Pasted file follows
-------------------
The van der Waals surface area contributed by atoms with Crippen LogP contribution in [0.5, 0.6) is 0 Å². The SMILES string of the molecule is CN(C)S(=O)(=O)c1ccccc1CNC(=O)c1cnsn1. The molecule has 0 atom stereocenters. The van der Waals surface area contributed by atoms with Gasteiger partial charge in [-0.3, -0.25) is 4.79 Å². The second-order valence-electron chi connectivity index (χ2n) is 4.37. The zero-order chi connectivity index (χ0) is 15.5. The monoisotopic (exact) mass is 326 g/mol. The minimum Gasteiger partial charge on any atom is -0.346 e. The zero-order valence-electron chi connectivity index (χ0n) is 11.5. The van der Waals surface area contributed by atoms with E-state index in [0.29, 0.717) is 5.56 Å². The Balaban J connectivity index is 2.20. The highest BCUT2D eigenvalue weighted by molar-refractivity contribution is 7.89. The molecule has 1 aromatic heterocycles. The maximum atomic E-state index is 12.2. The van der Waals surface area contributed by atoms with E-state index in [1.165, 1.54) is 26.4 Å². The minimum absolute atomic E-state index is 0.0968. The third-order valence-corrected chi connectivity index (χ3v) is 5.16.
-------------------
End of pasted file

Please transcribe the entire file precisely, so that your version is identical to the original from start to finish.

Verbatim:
The van der Waals surface area contributed by atoms with Crippen LogP contribution in [0.5, 0.6) is 0 Å². The SMILES string of the molecule is CN(C)S(=O)(=O)c1ccccc1CNC(=O)c1cnsn1. The molecule has 0 atom stereocenters. The van der Waals surface area contributed by atoms with Gasteiger partial charge in [-0.3, -0.25) is 4.79 Å². The second-order valence-electron chi connectivity index (χ2n) is 4.37. The zero-order chi connectivity index (χ0) is 15.5. The monoisotopic (exact) mass is 326 g/mol. The minimum Gasteiger partial charge on any atom is -0.346 e. The zero-order valence-electron chi connectivity index (χ0n) is 11.5. The van der Waals surface area contributed by atoms with E-state index in [0.29, 0.717) is 5.56 Å². The Balaban J connectivity index is 2.20. The highest BCUT2D eigenvalue weighted by molar-refractivity contribution is 7.89. The molecule has 1 aromatic heterocycles. The maximum atomic E-state index is 12.2. The van der Waals surface area contributed by atoms with E-state index in [1.165, 1.54) is 26.4 Å². The minimum absolute atomic E-state index is 0.0968. The third-order valence-corrected chi connectivity index (χ3v) is 5.16.